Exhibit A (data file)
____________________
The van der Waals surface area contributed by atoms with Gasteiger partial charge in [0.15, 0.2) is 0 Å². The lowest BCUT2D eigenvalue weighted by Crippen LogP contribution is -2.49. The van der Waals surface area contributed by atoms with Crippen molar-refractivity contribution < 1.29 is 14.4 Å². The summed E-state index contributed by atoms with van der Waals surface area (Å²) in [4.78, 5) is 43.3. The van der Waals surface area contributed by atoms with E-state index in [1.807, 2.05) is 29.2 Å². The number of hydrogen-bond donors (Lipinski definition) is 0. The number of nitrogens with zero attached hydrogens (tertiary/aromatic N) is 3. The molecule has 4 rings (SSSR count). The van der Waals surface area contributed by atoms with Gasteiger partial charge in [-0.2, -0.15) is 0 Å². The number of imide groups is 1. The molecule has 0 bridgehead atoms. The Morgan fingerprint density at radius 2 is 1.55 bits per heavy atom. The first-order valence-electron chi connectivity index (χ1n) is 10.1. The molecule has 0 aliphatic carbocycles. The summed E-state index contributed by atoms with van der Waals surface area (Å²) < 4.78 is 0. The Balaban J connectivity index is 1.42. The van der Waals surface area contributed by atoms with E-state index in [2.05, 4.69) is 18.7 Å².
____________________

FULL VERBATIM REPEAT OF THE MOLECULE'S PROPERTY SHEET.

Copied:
The van der Waals surface area contributed by atoms with Gasteiger partial charge in [0.15, 0.2) is 0 Å². The lowest BCUT2D eigenvalue weighted by Crippen LogP contribution is -2.49. The van der Waals surface area contributed by atoms with Crippen molar-refractivity contribution < 1.29 is 14.4 Å². The summed E-state index contributed by atoms with van der Waals surface area (Å²) in [4.78, 5) is 43.3. The van der Waals surface area contributed by atoms with E-state index in [1.807, 2.05) is 29.2 Å². The number of hydrogen-bond donors (Lipinski definition) is 0. The number of nitrogens with zero attached hydrogens (tertiary/aromatic N) is 3. The molecule has 4 rings (SSSR count). The van der Waals surface area contributed by atoms with Gasteiger partial charge in [-0.2, -0.15) is 0 Å². The number of imide groups is 1. The molecule has 0 bridgehead atoms. The Morgan fingerprint density at radius 2 is 1.55 bits per heavy atom. The first-order valence-electron chi connectivity index (χ1n) is 10.1. The molecule has 0 aliphatic carbocycles. The summed E-state index contributed by atoms with van der Waals surface area (Å²) < 4.78 is 0. The Balaban J connectivity index is 1.42. The van der Waals surface area contributed by atoms with E-state index in [2.05, 4.69) is 18.7 Å².